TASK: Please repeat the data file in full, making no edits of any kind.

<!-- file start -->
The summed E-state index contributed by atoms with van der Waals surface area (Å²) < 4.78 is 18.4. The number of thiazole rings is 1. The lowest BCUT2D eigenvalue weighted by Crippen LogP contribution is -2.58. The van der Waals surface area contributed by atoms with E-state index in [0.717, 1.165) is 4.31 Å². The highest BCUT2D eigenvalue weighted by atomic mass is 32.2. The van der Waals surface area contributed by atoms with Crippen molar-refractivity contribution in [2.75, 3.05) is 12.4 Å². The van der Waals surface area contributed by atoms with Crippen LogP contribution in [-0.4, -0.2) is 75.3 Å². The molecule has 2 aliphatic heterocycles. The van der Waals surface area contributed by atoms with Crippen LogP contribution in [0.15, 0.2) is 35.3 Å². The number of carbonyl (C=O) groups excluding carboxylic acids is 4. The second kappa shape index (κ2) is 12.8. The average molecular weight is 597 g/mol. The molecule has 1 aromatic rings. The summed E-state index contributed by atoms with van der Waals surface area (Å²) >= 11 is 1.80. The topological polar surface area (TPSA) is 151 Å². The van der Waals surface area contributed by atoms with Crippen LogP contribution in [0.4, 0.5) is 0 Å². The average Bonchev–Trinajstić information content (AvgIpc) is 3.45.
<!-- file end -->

The summed E-state index contributed by atoms with van der Waals surface area (Å²) < 4.78 is 18.4. The number of thiazole rings is 1. The lowest BCUT2D eigenvalue weighted by Crippen LogP contribution is -2.58. The van der Waals surface area contributed by atoms with E-state index in [0.717, 1.165) is 4.31 Å². The highest BCUT2D eigenvalue weighted by atomic mass is 32.2. The van der Waals surface area contributed by atoms with Crippen molar-refractivity contribution in [2.75, 3.05) is 12.4 Å². The van der Waals surface area contributed by atoms with Crippen LogP contribution in [-0.4, -0.2) is 75.3 Å². The molecule has 2 aliphatic heterocycles. The van der Waals surface area contributed by atoms with Crippen LogP contribution in [0.15, 0.2) is 35.3 Å². The number of carbonyl (C=O) groups excluding carboxylic acids is 4. The second kappa shape index (κ2) is 12.8. The average molecular weight is 597 g/mol. The molecule has 1 aromatic rings. The summed E-state index contributed by atoms with van der Waals surface area (Å²) >= 11 is 1.80. The topological polar surface area (TPSA) is 151 Å². The van der Waals surface area contributed by atoms with Crippen LogP contribution in [0.4, 0.5) is 0 Å². The average Bonchev–Trinajstić information content (AvgIpc) is 3.45.